Anna Gavanas, Fatherhood Politics in the United States: Masculinity, Sexuality, Race and Marriage

Journal of Sociology & Social Welfare, June 2005 | Go to article overview
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Anna Gavanas, Fatherhood Politics in the United States: Masculinity, Sexuality, Race and Marriage


Anna Gavanas, Fatherhood Politics in the United States: Masculinity, Sexuality, Race and Marriage. Champaign, IL: University of Illinois Press, 2004. $32.50 hardcover.

Although science research has challenged the notion of a "natural" order of family structures and relationships, showing that these institutions are socially constructed and culturally specific, the idea that traditional family patterns are either biologically or supernaturally determined continues to have much appeal. Many people today believe that traditional family patterns, with their culturally defined gender roles, marriage customs and child rearing practices, are "natural" and universal, and that deviations from these norms are "unnatural" and harmful. Proponents of gay marriage, single parenting, gay and lesbian adoption and reproductive choice are all accused of challenging this "natural" order and undermining the very fabric of society. These views have now been championed at the political level and have inspired numerous policy initiatives designed to preserve the traditional family.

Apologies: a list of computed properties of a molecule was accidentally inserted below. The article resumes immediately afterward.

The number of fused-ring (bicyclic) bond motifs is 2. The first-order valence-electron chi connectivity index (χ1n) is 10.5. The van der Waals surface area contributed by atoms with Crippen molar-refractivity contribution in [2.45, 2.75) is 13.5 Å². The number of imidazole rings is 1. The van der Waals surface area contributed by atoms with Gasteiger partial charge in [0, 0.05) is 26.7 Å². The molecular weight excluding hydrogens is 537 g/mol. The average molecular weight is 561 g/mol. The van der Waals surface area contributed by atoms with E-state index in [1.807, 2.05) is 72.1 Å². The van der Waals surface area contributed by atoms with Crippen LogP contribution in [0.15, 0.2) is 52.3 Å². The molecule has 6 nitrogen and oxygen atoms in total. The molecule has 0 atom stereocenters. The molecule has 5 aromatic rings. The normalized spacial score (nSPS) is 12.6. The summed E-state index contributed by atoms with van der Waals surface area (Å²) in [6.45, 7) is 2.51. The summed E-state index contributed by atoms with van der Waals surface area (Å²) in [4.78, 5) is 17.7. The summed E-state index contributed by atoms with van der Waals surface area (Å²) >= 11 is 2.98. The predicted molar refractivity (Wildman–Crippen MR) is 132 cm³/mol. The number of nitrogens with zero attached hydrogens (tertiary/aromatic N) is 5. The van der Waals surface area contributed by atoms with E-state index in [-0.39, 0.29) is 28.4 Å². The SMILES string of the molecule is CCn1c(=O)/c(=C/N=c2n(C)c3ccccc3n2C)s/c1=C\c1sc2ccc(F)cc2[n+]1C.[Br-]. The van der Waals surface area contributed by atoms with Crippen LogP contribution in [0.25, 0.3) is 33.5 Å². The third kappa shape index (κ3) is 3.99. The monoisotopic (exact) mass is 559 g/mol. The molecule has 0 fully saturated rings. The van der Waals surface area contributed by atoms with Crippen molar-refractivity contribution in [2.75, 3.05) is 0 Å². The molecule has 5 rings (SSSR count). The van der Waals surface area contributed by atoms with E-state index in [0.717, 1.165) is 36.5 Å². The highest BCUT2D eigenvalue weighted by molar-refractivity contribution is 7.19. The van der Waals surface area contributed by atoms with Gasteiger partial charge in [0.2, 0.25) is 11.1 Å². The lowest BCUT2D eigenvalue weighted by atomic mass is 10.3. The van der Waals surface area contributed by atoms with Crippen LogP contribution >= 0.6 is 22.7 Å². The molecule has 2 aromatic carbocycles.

As Anna Gavanas shows in this very thoroughly researched book, recent developments in family and gender politics in the United States have been closely linked to popular masculinity or fatherhood movements as exemplified by the Promise Keepers organization and the Million Man March of October 1995, during which more than 800,000 African American men gathered in Washington DC to affirm their commitment to responsible fatherhood. Founded in 1990, Promise Keepers has organized numerous gatherings in churches, community centers and football stadiums as well as a major rally in Washington in 1997 which was attended by at least half a million, predominantly white men. Both organizations have activity promoted the idea of responsible fatherhood, encouraging men to commit themselves to stable relationships, sexual fidelity, marriage and the fulfillment of what is believed to be their natural, traditional roles as family heads, role models and mentors particularly to male children.

Gavanas studied these and other organizations concerned with fatherhood politics in considerable depth.

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